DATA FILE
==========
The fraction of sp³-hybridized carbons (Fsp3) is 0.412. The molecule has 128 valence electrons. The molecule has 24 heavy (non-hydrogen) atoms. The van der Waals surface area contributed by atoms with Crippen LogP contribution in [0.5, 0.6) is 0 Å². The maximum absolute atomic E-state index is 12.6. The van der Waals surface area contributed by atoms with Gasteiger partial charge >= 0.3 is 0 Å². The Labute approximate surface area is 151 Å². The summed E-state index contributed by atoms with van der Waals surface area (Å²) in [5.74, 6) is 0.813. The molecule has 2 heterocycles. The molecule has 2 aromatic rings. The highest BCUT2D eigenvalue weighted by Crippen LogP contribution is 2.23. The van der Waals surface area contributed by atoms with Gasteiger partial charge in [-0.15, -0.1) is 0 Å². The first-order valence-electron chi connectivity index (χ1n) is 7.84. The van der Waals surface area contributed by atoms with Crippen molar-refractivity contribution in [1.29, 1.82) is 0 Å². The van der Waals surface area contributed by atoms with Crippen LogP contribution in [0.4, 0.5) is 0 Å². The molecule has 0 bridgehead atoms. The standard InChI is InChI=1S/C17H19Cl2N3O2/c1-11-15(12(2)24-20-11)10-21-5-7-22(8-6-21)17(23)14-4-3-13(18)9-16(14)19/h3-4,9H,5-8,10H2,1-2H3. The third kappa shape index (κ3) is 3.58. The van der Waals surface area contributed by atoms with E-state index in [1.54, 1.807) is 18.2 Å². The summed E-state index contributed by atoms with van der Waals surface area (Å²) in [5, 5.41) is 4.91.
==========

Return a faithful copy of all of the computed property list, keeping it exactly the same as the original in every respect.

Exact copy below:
The fraction of sp³-hybridized carbons (Fsp3) is 0.412. The molecule has 128 valence electrons. The molecule has 24 heavy (non-hydrogen) atoms. The van der Waals surface area contributed by atoms with Crippen LogP contribution in [0.5, 0.6) is 0 Å². The maximum absolute atomic E-state index is 12.6. The van der Waals surface area contributed by atoms with Gasteiger partial charge >= 0.3 is 0 Å². The Labute approximate surface area is 151 Å². The summed E-state index contributed by atoms with van der Waals surface area (Å²) in [5.74, 6) is 0.813. The molecule has 2 heterocycles. The molecule has 2 aromatic rings. The highest BCUT2D eigenvalue weighted by Crippen LogP contribution is 2.23. The van der Waals surface area contributed by atoms with Gasteiger partial charge in [-0.15, -0.1) is 0 Å². The first-order valence-electron chi connectivity index (χ1n) is 7.84. The van der Waals surface area contributed by atoms with Crippen molar-refractivity contribution in [1.29, 1.82) is 0 Å². The van der Waals surface area contributed by atoms with Crippen LogP contribution in [0.4, 0.5) is 0 Å². The molecule has 0 bridgehead atoms. The standard InChI is InChI=1S/C17H19Cl2N3O2/c1-11-15(12(2)24-20-11)10-21-5-7-22(8-6-21)17(23)14-4-3-13(18)9-16(14)19/h3-4,9H,5-8,10H2,1-2H3. The third kappa shape index (κ3) is 3.58. The van der Waals surface area contributed by atoms with E-state index in [1.54, 1.807) is 18.2 Å². The summed E-state index contributed by atoms with van der Waals surface area (Å²) in [5, 5.41) is 4.91.